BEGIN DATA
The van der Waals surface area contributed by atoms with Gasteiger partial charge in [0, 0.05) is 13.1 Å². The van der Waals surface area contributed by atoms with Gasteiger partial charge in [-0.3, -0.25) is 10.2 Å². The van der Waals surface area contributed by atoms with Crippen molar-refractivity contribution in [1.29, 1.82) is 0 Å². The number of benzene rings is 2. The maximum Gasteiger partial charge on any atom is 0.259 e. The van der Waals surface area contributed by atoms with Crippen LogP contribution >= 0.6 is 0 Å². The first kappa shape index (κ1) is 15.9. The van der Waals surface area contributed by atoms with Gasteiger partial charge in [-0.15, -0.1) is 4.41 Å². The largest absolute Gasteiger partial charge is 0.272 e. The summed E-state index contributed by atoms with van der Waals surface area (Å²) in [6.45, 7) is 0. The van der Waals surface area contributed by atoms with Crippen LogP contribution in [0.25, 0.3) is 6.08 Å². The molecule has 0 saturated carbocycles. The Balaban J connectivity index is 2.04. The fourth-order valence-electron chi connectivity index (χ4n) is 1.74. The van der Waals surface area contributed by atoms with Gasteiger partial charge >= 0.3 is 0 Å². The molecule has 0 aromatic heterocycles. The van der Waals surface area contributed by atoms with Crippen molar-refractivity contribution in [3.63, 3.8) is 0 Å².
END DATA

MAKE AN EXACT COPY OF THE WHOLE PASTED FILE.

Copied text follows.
The van der Waals surface area contributed by atoms with Gasteiger partial charge in [0, 0.05) is 13.1 Å². The van der Waals surface area contributed by atoms with Gasteiger partial charge in [-0.3, -0.25) is 10.2 Å². The van der Waals surface area contributed by atoms with Crippen molar-refractivity contribution in [1.29, 1.82) is 0 Å². The number of benzene rings is 2. The maximum Gasteiger partial charge on any atom is 0.259 e. The van der Waals surface area contributed by atoms with Crippen LogP contribution >= 0.6 is 0 Å². The first kappa shape index (κ1) is 15.9. The van der Waals surface area contributed by atoms with Gasteiger partial charge in [-0.15, -0.1) is 4.41 Å². The largest absolute Gasteiger partial charge is 0.272 e. The summed E-state index contributed by atoms with van der Waals surface area (Å²) in [6.45, 7) is 0. The van der Waals surface area contributed by atoms with Crippen LogP contribution in [0.25, 0.3) is 6.08 Å². The molecule has 0 saturated carbocycles. The Balaban J connectivity index is 2.04. The fourth-order valence-electron chi connectivity index (χ4n) is 1.74. The van der Waals surface area contributed by atoms with Gasteiger partial charge >= 0.3 is 0 Å². The molecule has 0 aromatic heterocycles. The van der Waals surface area contributed by atoms with Crippen molar-refractivity contribution in [3.63, 3.8) is 0 Å².